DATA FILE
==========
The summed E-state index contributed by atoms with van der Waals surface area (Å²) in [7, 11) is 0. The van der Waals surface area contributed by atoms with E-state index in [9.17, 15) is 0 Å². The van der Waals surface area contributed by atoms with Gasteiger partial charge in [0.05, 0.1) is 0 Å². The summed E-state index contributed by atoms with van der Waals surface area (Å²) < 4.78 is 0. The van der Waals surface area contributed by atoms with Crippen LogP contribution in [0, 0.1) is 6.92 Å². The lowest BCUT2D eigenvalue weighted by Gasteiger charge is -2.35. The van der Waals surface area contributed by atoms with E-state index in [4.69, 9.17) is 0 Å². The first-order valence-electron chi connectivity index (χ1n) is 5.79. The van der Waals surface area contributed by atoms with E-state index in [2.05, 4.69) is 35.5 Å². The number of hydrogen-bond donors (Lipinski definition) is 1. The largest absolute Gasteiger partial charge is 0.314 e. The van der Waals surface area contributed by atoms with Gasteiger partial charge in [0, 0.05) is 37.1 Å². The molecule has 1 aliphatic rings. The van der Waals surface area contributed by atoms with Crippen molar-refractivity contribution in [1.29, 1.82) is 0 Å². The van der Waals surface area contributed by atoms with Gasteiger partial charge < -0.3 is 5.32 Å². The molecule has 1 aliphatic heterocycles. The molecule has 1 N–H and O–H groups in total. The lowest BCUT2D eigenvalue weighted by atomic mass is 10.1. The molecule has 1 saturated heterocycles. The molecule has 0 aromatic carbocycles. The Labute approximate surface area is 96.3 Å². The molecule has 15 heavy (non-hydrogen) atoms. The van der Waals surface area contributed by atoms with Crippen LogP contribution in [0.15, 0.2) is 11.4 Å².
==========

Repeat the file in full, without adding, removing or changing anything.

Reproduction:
The summed E-state index contributed by atoms with van der Waals surface area (Å²) in [7, 11) is 0. The van der Waals surface area contributed by atoms with E-state index in [9.17, 15) is 0 Å². The van der Waals surface area contributed by atoms with Gasteiger partial charge in [0.05, 0.1) is 0 Å². The summed E-state index contributed by atoms with van der Waals surface area (Å²) < 4.78 is 0. The van der Waals surface area contributed by atoms with Crippen LogP contribution in [0, 0.1) is 6.92 Å². The lowest BCUT2D eigenvalue weighted by Gasteiger charge is -2.35. The van der Waals surface area contributed by atoms with E-state index in [4.69, 9.17) is 0 Å². The first-order valence-electron chi connectivity index (χ1n) is 5.79. The van der Waals surface area contributed by atoms with E-state index in [2.05, 4.69) is 35.5 Å². The number of hydrogen-bond donors (Lipinski definition) is 1. The largest absolute Gasteiger partial charge is 0.314 e. The van der Waals surface area contributed by atoms with Gasteiger partial charge in [0, 0.05) is 37.1 Å². The molecule has 1 aliphatic rings. The van der Waals surface area contributed by atoms with Crippen molar-refractivity contribution in [1.29, 1.82) is 0 Å². The van der Waals surface area contributed by atoms with Gasteiger partial charge < -0.3 is 5.32 Å². The molecule has 1 aliphatic heterocycles. The molecule has 1 N–H and O–H groups in total. The lowest BCUT2D eigenvalue weighted by atomic mass is 10.1. The molecule has 1 saturated heterocycles. The molecule has 0 aromatic carbocycles. The Labute approximate surface area is 96.3 Å². The molecule has 15 heavy (non-hydrogen) atoms. The van der Waals surface area contributed by atoms with Crippen LogP contribution in [0.15, 0.2) is 11.4 Å².